A couple of commenters have raised questions about progressiveness in country music. Today, I want to suggest that there are progressive voices, at least in Americana, roots, and alt country music, but those voices are limited. They are almost always white, and usually populist and male. There are a few women in country who arguably identify as feminists. None of these artists are evangelical Christians like some major label country musicians, but faith imagery permeates much of their songwriting. It is often used in visions of a Utopian future, or it takes on a perverse meaning.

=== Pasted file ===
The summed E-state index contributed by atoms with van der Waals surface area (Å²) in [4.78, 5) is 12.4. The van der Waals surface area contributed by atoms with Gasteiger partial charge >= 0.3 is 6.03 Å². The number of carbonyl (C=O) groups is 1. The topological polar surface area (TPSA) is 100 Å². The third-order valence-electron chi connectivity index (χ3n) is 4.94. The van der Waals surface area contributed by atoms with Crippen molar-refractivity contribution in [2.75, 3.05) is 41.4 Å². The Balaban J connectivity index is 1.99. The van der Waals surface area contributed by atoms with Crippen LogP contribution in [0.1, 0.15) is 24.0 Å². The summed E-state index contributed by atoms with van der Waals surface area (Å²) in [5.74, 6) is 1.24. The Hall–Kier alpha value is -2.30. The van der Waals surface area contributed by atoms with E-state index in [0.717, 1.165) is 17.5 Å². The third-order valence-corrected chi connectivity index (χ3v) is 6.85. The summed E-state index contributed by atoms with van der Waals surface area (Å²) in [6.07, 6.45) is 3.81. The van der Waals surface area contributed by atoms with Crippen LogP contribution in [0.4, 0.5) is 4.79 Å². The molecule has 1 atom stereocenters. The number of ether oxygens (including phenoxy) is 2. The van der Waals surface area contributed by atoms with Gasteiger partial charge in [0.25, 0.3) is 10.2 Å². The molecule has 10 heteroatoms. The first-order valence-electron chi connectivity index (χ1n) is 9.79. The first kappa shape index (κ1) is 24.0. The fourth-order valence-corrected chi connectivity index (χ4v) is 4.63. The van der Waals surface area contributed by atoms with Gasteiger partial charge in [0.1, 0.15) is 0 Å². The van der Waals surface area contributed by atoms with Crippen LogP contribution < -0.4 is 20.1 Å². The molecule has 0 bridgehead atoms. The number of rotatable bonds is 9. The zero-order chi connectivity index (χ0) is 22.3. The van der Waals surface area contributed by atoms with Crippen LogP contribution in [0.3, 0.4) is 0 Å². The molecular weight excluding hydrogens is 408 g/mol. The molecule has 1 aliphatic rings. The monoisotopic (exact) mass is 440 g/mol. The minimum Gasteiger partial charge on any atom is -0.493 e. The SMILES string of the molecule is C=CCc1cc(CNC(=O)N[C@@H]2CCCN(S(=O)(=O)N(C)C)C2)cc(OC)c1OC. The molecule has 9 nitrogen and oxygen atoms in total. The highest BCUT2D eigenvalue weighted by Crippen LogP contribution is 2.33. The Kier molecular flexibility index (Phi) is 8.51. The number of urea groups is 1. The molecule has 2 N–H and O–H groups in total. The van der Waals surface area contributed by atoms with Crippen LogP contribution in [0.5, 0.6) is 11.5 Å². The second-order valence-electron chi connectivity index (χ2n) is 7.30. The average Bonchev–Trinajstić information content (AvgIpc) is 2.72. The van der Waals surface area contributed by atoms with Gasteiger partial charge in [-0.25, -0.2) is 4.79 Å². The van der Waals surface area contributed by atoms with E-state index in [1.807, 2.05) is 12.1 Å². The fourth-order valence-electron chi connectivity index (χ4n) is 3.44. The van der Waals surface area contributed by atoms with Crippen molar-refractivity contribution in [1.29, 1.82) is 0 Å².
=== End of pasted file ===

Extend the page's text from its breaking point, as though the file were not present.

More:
Last week, I wrote about apocalyptic themes and imagery in contemporary music. In closing out that discussion (at least for now), I use PJ Harvey's February LP, Let England Shake*, as a jumping off point to think about about war as apocalypse. In the album, we encounter a crumbling empire beset by militarism.
Here is the music video for "This Glorious Land" (lyrics here). It's about declining British empire:
Activist, poet, mother, writer, Jewish woman, pacifist—it's hard to pick what defined Grace Paley. Born in the Bronx in 1922, Paley went on to publish award winning works of poetry and fiction, to be an active member of both the anti-war and women's movement, to teach writing at Sarah Lawrence, and used her poetry as a weapon well into her eighties. Here are just some reasons why Grace Paley was a badass...